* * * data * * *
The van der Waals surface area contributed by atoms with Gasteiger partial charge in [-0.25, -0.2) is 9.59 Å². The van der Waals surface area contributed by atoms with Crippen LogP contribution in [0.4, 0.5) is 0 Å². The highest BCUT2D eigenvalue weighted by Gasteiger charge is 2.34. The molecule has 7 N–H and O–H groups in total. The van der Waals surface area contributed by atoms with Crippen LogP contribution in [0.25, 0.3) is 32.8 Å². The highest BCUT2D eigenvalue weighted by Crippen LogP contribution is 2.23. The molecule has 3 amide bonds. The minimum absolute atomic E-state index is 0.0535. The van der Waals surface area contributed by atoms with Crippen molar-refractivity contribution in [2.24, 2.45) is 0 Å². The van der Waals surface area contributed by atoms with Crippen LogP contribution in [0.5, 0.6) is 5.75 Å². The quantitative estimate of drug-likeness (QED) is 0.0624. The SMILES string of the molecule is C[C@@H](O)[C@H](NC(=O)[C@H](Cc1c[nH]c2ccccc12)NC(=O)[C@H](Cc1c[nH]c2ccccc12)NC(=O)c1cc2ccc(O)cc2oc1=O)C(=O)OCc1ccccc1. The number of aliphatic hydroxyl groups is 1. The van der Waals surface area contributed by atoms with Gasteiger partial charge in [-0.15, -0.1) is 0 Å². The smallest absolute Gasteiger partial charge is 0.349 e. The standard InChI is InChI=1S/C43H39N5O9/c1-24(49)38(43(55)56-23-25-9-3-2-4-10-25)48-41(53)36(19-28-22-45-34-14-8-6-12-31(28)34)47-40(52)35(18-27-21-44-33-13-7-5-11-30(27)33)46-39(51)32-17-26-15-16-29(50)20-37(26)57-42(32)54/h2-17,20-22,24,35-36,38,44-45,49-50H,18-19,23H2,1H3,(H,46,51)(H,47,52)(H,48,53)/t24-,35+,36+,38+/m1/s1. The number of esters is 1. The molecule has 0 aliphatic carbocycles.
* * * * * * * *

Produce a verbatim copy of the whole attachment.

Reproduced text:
The van der Waals surface area contributed by atoms with Gasteiger partial charge in [-0.25, -0.2) is 9.59 Å². The van der Waals surface area contributed by atoms with Crippen LogP contribution in [0.4, 0.5) is 0 Å². The highest BCUT2D eigenvalue weighted by Gasteiger charge is 2.34. The molecule has 7 N–H and O–H groups in total. The van der Waals surface area contributed by atoms with Crippen LogP contribution in [0.25, 0.3) is 32.8 Å². The highest BCUT2D eigenvalue weighted by Crippen LogP contribution is 2.23. The molecule has 3 amide bonds. The minimum absolute atomic E-state index is 0.0535. The van der Waals surface area contributed by atoms with Crippen molar-refractivity contribution in [2.24, 2.45) is 0 Å². The van der Waals surface area contributed by atoms with Crippen LogP contribution in [0.5, 0.6) is 5.75 Å². The quantitative estimate of drug-likeness (QED) is 0.0624. The SMILES string of the molecule is C[C@@H](O)[C@H](NC(=O)[C@H](Cc1c[nH]c2ccccc12)NC(=O)[C@H](Cc1c[nH]c2ccccc12)NC(=O)c1cc2ccc(O)cc2oc1=O)C(=O)OCc1ccccc1. The number of aliphatic hydroxyl groups is 1. The van der Waals surface area contributed by atoms with Gasteiger partial charge in [-0.15, -0.1) is 0 Å². The smallest absolute Gasteiger partial charge is 0.349 e. The standard InChI is InChI=1S/C43H39N5O9/c1-24(49)38(43(55)56-23-25-9-3-2-4-10-25)48-41(53)36(19-28-22-45-34-14-8-6-12-31(28)34)47-40(52)35(18-27-21-44-33-13-7-5-11-30(27)33)46-39(51)32-17-26-15-16-29(50)20-37(26)57-42(32)54/h2-17,20-22,24,35-36,38,44-45,49-50H,18-19,23H2,1H3,(H,46,51)(H,47,52)(H,48,53)/t24-,35+,36+,38+/m1/s1. The number of esters is 1. The molecule has 0 aliphatic carbocycles.